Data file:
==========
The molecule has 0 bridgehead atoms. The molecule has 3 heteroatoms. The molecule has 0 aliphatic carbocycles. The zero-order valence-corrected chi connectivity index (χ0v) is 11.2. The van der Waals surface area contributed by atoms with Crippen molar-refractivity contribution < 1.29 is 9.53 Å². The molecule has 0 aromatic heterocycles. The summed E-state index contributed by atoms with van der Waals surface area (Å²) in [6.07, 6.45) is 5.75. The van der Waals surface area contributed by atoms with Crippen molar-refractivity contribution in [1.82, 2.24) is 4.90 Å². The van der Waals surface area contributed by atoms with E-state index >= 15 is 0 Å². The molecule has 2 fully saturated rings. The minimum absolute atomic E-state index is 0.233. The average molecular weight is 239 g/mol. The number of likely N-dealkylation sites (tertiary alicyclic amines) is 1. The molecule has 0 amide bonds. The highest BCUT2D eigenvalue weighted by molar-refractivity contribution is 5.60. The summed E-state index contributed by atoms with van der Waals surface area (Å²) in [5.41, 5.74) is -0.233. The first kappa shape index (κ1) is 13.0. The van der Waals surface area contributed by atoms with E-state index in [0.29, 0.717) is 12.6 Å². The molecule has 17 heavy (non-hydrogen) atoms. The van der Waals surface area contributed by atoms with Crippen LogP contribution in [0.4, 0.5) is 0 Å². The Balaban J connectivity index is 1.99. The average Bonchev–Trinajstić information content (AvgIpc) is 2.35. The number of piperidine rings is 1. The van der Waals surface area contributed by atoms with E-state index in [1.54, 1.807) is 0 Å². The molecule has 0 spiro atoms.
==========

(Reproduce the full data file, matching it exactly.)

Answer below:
The molecule has 0 bridgehead atoms. The molecule has 3 heteroatoms. The molecule has 0 aliphatic carbocycles. The zero-order valence-corrected chi connectivity index (χ0v) is 11.2. The van der Waals surface area contributed by atoms with Crippen molar-refractivity contribution < 1.29 is 9.53 Å². The molecule has 0 aromatic heterocycles. The summed E-state index contributed by atoms with van der Waals surface area (Å²) in [6.07, 6.45) is 5.75. The van der Waals surface area contributed by atoms with Crippen molar-refractivity contribution in [1.82, 2.24) is 4.90 Å². The van der Waals surface area contributed by atoms with E-state index >= 15 is 0 Å². The molecule has 2 fully saturated rings. The minimum absolute atomic E-state index is 0.233. The average molecular weight is 239 g/mol. The number of likely N-dealkylation sites (tertiary alicyclic amines) is 1. The molecule has 0 amide bonds. The highest BCUT2D eigenvalue weighted by molar-refractivity contribution is 5.60. The summed E-state index contributed by atoms with van der Waals surface area (Å²) in [5.41, 5.74) is -0.233. The first kappa shape index (κ1) is 13.0. The van der Waals surface area contributed by atoms with E-state index in [0.29, 0.717) is 12.6 Å². The molecule has 17 heavy (non-hydrogen) atoms. The van der Waals surface area contributed by atoms with Crippen LogP contribution in [0.4, 0.5) is 0 Å². The Balaban J connectivity index is 1.99. The average Bonchev–Trinajstić information content (AvgIpc) is 2.35. The number of piperidine rings is 1. The van der Waals surface area contributed by atoms with E-state index in [1.54, 1.807) is 0 Å². The molecule has 0 spiro atoms.